DE food grade! How does it work and how effective is it??

Discussion in 'Predators and Pests' started by undine, Aug 15, 2013.

  1. undine

    undine Chillin' With My Peeps

    Jun 3, 2013
    Los Angeles
    LOL [​IMG] Bought DE food grade as a bug killer for my chickens. Although i always thought that if this kind of DE can be eaten, how will it kill bugs?? So ive had some test subjects, few ants, a beetle, a fly. and a realllyyyy hugeeeee flying shiny beetle. Dusted some DE food grade on them and even then..they were still alive and kicking likeee. "What? DE food grade on me? When did that happen.. because i barelllyy even noticed it" So how does this actuallyy work? I know that its supposed to like tear up the bugs outer layer, but it did not seem hurt any of these bugs.
    Last edited: Aug 15, 2013
  2. 4 the Birds

    4 the Birds Chillin' With My Peeps

    Oct 15, 2010
    Westfield, Indiana
    Many threads on DE. Essentially if you want a bug killer then get an insecticide dust or liquid. Then you will see your test subjects die before your eyes. DE helps keep things dry in the coop and will slowly dry up and kill certain pests with an exoskeleton. I use both in the coop to control pests and keep things dry.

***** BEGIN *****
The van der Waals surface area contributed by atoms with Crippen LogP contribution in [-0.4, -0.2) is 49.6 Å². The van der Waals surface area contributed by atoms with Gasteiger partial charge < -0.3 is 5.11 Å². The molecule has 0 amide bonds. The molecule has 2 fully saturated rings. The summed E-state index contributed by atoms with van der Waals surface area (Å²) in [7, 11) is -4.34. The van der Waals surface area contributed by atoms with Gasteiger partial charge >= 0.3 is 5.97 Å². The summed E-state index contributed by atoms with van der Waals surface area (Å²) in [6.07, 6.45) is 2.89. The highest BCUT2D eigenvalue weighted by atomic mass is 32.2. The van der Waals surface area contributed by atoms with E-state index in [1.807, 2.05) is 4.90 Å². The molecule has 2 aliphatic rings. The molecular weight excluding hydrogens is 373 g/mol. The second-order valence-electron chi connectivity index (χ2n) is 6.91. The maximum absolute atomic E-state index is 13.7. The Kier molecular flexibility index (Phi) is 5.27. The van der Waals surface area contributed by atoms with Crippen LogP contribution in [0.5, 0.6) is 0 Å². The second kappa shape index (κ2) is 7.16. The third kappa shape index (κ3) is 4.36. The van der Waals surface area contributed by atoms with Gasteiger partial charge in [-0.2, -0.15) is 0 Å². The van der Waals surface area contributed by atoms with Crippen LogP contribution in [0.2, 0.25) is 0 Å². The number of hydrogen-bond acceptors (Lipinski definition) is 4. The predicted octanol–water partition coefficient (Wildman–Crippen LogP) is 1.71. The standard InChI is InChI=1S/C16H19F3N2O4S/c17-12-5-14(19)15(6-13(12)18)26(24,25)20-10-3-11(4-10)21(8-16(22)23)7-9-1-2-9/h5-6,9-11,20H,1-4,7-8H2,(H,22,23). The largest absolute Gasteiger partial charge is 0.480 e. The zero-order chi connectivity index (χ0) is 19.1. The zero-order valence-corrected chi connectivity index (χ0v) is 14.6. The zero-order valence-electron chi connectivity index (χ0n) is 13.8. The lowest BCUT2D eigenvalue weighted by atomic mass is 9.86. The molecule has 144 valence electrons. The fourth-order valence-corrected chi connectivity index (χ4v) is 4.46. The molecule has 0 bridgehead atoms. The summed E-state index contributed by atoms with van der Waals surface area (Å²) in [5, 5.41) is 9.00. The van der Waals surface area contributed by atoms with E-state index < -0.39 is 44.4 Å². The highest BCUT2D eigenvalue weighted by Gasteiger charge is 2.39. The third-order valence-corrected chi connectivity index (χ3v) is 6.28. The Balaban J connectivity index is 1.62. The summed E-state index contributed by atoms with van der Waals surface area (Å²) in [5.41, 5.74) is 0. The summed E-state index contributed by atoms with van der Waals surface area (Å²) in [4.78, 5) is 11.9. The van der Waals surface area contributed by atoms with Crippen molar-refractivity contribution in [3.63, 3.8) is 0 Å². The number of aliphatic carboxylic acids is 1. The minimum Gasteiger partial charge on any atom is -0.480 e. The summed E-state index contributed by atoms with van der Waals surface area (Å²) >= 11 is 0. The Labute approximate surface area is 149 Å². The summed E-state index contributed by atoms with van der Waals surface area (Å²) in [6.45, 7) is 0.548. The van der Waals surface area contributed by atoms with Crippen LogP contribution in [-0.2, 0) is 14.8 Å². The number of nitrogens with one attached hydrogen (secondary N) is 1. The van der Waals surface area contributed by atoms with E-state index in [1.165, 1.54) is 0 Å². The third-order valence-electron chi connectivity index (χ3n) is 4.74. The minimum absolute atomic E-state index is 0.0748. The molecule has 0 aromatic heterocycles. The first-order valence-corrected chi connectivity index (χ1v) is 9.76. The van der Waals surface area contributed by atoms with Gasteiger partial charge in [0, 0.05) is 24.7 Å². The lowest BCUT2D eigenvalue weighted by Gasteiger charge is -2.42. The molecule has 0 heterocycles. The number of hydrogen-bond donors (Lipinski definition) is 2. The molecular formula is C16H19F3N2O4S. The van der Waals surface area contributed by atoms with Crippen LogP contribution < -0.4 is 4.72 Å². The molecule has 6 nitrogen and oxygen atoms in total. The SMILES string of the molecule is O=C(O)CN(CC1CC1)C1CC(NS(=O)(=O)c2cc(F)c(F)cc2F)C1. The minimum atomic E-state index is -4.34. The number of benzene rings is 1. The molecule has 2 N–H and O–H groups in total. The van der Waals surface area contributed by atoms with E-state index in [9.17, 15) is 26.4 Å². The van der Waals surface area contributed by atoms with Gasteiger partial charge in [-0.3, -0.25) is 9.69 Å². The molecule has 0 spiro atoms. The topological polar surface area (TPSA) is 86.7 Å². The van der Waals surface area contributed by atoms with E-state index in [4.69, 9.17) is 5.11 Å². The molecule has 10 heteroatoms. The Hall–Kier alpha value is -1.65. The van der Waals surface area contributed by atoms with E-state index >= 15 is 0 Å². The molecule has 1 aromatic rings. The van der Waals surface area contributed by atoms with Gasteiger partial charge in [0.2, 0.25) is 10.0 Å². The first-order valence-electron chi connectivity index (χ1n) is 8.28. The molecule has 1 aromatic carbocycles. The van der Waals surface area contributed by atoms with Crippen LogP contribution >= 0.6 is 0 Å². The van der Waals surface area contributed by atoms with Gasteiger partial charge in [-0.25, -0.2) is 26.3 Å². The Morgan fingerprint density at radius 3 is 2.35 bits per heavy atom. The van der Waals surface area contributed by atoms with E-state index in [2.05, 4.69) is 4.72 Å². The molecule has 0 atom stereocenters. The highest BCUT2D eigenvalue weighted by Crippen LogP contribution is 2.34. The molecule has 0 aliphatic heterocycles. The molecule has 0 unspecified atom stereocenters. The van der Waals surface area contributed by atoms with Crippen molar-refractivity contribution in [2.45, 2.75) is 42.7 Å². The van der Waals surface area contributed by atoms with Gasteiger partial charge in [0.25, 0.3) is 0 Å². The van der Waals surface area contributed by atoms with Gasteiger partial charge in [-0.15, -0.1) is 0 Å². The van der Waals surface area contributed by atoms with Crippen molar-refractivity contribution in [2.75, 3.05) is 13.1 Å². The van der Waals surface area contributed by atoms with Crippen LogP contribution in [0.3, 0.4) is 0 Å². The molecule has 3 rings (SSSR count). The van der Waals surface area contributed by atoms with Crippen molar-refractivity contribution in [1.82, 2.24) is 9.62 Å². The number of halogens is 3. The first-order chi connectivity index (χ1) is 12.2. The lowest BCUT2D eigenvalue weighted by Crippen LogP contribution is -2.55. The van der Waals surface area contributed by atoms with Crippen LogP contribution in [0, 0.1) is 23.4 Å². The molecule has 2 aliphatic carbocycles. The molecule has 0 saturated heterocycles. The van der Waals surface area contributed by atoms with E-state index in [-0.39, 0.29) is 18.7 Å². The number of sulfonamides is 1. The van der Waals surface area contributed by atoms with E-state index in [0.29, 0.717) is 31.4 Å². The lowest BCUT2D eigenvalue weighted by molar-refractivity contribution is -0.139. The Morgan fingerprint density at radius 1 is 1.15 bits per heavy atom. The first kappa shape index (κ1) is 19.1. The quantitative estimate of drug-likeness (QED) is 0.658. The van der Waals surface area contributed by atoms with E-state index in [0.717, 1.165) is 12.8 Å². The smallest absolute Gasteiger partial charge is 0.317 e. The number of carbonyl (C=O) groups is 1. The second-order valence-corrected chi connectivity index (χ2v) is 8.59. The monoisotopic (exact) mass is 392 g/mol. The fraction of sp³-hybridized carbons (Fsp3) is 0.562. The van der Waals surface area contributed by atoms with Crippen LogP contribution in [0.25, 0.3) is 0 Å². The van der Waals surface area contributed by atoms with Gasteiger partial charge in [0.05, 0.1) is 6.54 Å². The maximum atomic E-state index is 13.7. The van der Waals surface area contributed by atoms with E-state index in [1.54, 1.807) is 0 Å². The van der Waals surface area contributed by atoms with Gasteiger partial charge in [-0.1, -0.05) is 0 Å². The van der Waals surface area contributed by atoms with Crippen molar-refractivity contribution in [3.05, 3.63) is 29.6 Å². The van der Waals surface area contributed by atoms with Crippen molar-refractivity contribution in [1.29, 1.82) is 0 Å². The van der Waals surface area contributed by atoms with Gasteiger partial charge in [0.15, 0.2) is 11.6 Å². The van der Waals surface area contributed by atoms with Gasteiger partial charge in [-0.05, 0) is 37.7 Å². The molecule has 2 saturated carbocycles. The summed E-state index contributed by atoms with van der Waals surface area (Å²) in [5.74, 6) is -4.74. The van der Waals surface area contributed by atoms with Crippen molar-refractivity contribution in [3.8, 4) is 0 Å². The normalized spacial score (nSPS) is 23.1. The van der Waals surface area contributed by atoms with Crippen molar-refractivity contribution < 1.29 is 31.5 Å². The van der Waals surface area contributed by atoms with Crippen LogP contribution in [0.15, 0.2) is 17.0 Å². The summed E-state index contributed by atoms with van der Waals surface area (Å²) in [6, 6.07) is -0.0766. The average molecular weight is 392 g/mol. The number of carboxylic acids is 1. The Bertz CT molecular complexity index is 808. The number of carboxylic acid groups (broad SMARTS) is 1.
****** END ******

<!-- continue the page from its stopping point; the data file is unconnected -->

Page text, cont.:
3. chfite

    chfite Chillin' With My Peeps

    Jun 7, 2011
    Taylors, SC
    Diatomaceous earth kills insects with an exoskeleton by lacerating the exoskeleton which will not heal. The lacerations will cause the insect to dessicate and die. It is not a rapid process. I use it in the feed to help control flies. I figure that the maggots hatch then die moving around in and eating the poop which has DE in it. It also helps keep the feed dry.

    I dust the baseboards in my shop with DE. It keeps the spiders and crickets under control. So it does work, but in its own fashion.

    Of course, a certain amount of proper litter in the coop and its management will help keep the poop dry and prevent flies.

    True, if you want to kill insects now, it takes a poison such as sevin dust as befits the pest in question.


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